"I said, 'What? I thought it was getting bigger!'" she tells NPR's Jacki Lyden. That was the story up to 20,000 years ago, she learned. Then, the brains of our ancestors reversed course and started getting smaller — and they've been shrinking ever since.
Cro-Magnon man, who lived in Europe 20,000 to 30,000 years ago, had the biggest brains of any human species. In comparison, today's human brain is about 10 percent smaller. It's a chunk of brain matter "roughly equivalent to a tennis ball in size," McAuliffe says.
The experts aren't sure about the implications of this evolutionary trend. Some think it might be a dumbing-down process. One cognitive scientist, David Geary, argues that as human society grows increasingly complex, individuals don't need to be as intelligent in order to survive and reproduce.
But not all researchers are so pessimistic. Brian Hare, an anthropologist at the Duke University Institute for Brain Sciences, thinks the decrease in brain size is actually an evolutionary advantage…”
Image by Mateu Velasco
SUVs May be Banned in Paris
|7:42:56 PM, Monday, January 03, 2011|
“By late 2011 or early 2012 the city of Paris will begin testing restrictions on vehicles that emit a certain amount of CO2, meaning large, polluting vehicles such as SUVs. An environmental official with the mayor’s office said, “I’m sorry, but having a sport utility vehicle in a city makes no sense. Sell it and buy a vehicle that’s compatible with city life.” (Source: Detroit Free Press) Or, even better, sell it and ride Le Metro, or ride a bike.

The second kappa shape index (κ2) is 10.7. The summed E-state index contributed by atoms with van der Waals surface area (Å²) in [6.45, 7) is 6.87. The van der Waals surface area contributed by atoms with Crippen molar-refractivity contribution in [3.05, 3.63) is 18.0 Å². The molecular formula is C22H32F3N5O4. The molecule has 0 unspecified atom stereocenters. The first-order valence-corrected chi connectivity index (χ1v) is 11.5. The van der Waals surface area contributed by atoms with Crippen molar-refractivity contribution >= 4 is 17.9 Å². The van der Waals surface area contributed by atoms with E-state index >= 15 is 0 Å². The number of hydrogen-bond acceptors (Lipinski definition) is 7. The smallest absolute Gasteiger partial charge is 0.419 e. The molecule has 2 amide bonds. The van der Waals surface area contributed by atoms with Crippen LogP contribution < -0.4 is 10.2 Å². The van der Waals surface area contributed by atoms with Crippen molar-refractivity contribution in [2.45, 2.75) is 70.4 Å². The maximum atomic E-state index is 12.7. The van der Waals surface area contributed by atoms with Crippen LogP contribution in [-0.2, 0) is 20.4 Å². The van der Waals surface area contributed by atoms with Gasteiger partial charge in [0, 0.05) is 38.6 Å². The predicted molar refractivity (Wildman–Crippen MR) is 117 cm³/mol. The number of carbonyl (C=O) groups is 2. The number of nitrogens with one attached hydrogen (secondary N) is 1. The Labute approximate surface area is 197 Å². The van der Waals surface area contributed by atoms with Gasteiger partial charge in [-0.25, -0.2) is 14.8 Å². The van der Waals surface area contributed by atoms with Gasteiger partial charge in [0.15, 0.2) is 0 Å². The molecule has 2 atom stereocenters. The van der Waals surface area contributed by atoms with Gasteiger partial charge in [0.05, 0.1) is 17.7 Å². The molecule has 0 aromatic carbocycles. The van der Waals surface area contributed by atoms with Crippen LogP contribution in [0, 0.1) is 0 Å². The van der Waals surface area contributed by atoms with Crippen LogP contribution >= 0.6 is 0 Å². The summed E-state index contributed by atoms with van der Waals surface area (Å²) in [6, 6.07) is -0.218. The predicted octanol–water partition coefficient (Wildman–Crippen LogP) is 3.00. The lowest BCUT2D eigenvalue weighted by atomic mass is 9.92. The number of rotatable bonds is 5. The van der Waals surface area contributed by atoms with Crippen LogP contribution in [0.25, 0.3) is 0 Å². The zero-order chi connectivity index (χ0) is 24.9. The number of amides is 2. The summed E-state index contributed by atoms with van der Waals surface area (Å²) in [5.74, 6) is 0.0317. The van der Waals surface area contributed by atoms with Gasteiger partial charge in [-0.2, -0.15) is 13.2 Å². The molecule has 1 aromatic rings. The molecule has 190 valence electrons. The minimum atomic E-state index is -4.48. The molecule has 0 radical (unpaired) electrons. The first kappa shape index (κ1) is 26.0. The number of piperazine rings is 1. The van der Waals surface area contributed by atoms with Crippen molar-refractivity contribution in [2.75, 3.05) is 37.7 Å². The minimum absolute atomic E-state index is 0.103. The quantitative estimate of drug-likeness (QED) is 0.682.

Due to the current high levels of congestion and air pollution, similar restrictions will be tested at the same time in other French cities such as Lyon, Grenoble, and Aix-en-Provence. The cities where the large car ban will be tested will be called Priority Zones for Action against Air Pollution.
SUVs and other large vehicles will probably still be allowed to drive freely in the urban areas around the city of Paris, but not allowed inside. The population of the city is a little over two million, but the population of the Paris metro area is over ten million. The Paris Metro (subway) carries over four million passengers a day, so you can imagine potentially how many cars could be on the roads at the same time.
Bertrand Delanoë, the mayor of Paris, has been a longtime green campaigner and pledged to reduce traffic congestion by 40 percent by 2020. One of the ideas he has supported is a bike rental program which now provides 20,000 bikes in the city for residents and tourists to move around without having to use cars. With the program, called Vélib, a bike can be rented for a week for about nine dollars. The city also has about 230 miles of bike lanes…”
-- What if I do have those 10 kids I drive around in my Suburban?!
HOME Older Posts »